"It was a full-scale uprising, with Lucien Greaves cast as God—dictatorial, unbending, authoritarian—and the rebels as a phalanx of would-be Lucifers." (The Atlantic)
"Somehow Florida, a state that bills itself as the home of the ornery and the resistant, the obstinate and the can’t-be-trodden-on, the libertarian and the government-skeptic, has fallen for the most keenly authoritarian governor in the United States." (The Atlantic)
From productivity hackers to dating coaches, from crypto bros to wellness influencers, when did the internet get taken over by gurus? Helen Lewis investigates. (BBC Radio 4 and BBC Sounds)
How did a simple offer, over a single painting, lead to such a spectacular destruction of someone’s life and career? (The Atlantic)
What do you believe in? As traditional religions wane in Britain, Helen Lewis asks if political movements are taking their place (BBC Radio 4).
One peculiarity of European aristocrats is that their names pile up, like snowdrifts. It’s lunchtime in Tirana, the capital of Albania, and I am about to meet Leka Anwar Zog Reza Baudouin Msiziwe Zogu, crown prince of the Albanians. (The Atlantic)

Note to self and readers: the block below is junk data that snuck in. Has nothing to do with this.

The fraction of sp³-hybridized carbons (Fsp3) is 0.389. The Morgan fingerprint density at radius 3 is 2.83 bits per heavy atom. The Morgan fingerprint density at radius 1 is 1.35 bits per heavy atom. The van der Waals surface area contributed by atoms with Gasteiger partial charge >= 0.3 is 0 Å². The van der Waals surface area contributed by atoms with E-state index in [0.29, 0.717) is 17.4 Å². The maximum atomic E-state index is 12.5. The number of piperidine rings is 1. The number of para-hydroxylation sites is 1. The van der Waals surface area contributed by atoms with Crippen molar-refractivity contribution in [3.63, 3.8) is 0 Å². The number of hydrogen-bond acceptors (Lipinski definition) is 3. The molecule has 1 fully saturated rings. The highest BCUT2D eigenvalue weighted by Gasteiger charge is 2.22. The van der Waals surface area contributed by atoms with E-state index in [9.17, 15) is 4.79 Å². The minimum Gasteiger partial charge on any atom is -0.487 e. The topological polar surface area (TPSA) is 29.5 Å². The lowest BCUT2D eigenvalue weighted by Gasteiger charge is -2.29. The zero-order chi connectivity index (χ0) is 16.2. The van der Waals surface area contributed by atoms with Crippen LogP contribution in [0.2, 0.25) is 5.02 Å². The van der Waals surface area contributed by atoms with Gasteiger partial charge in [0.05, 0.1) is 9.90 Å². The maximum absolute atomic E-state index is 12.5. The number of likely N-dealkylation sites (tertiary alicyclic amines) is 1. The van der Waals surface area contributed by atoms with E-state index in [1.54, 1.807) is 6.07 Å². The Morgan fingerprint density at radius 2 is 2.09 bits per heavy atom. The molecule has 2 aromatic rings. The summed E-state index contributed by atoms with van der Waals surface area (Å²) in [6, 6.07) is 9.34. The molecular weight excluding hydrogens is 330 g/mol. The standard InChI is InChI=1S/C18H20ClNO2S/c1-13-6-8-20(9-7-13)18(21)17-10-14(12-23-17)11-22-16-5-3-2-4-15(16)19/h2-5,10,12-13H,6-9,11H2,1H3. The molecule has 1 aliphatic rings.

In this Radio 4 series, Helen Lewis explores the hidden advantage enjoyed by many of history's most famous men.
"We can all understand the hoaxers who pretend to be someone else with malign intent: the con artists, the charlatans, the cads. The inexplicable, and haunting, cases are those people who seem to believe their own stories." (The Atlantic)
Peterson "gazed into the culture-war abyss, and the abyss stared right back at him. He is every one of us who couldn’t resist that pointless Facebook argument, who felt the sugar rush of the self-righteous Twitter dunk, who exulted in the defeat of an opposing political tribe, or even an adjacent portion of our own." (The Atlantic)
“Sharing the internet with America is like sharing your living room with a rhinoceros. It’s huge, it’s right there, and whatever it’s doing now, you sure as hell know about it.”